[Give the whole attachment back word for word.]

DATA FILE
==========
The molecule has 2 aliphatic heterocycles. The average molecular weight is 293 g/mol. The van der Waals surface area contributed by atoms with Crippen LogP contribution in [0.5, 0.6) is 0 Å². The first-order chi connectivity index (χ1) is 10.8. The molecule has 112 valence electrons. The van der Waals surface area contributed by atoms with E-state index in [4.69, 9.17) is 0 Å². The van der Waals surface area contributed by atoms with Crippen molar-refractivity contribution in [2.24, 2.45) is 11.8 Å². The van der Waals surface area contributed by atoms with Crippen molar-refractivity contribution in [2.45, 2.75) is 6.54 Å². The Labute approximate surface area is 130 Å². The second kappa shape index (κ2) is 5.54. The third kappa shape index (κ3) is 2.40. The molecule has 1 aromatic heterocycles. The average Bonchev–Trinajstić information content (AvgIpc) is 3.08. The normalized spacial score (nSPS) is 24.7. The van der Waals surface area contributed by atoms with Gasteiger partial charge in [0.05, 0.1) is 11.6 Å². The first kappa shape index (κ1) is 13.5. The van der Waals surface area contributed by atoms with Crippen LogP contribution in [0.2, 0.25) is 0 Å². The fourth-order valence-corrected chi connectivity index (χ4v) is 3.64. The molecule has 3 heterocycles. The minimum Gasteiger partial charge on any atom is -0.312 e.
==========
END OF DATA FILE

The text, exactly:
The molecule has 2 aliphatic heterocycles. The average molecular weight is 293 g/mol. The van der Waals surface area contributed by atoms with Crippen LogP contribution in [0.5, 0.6) is 0 Å². The first-order chi connectivity index (χ1) is 10.8. The molecule has 112 valence electrons. The van der Waals surface area contributed by atoms with E-state index in [4.69, 9.17) is 0 Å². The van der Waals surface area contributed by atoms with Crippen molar-refractivity contribution in [2.24, 2.45) is 11.8 Å². The van der Waals surface area contributed by atoms with Crippen molar-refractivity contribution in [2.45, 2.75) is 6.54 Å². The Labute approximate surface area is 130 Å². The second kappa shape index (κ2) is 5.54. The third kappa shape index (κ3) is 2.40. The molecule has 1 aromatic heterocycles. The average Bonchev–Trinajstić information content (AvgIpc) is 3.08. The normalized spacial score (nSPS) is 24.7. The van der Waals surface area contributed by atoms with Gasteiger partial charge in [0.05, 0.1) is 11.6 Å². The first kappa shape index (κ1) is 13.5. The van der Waals surface area contributed by atoms with Crippen LogP contribution in [0.2, 0.25) is 0 Å². The fourth-order valence-corrected chi connectivity index (χ4v) is 3.64. The molecule has 3 heterocycles. The minimum Gasteiger partial charge on any atom is -0.312 e.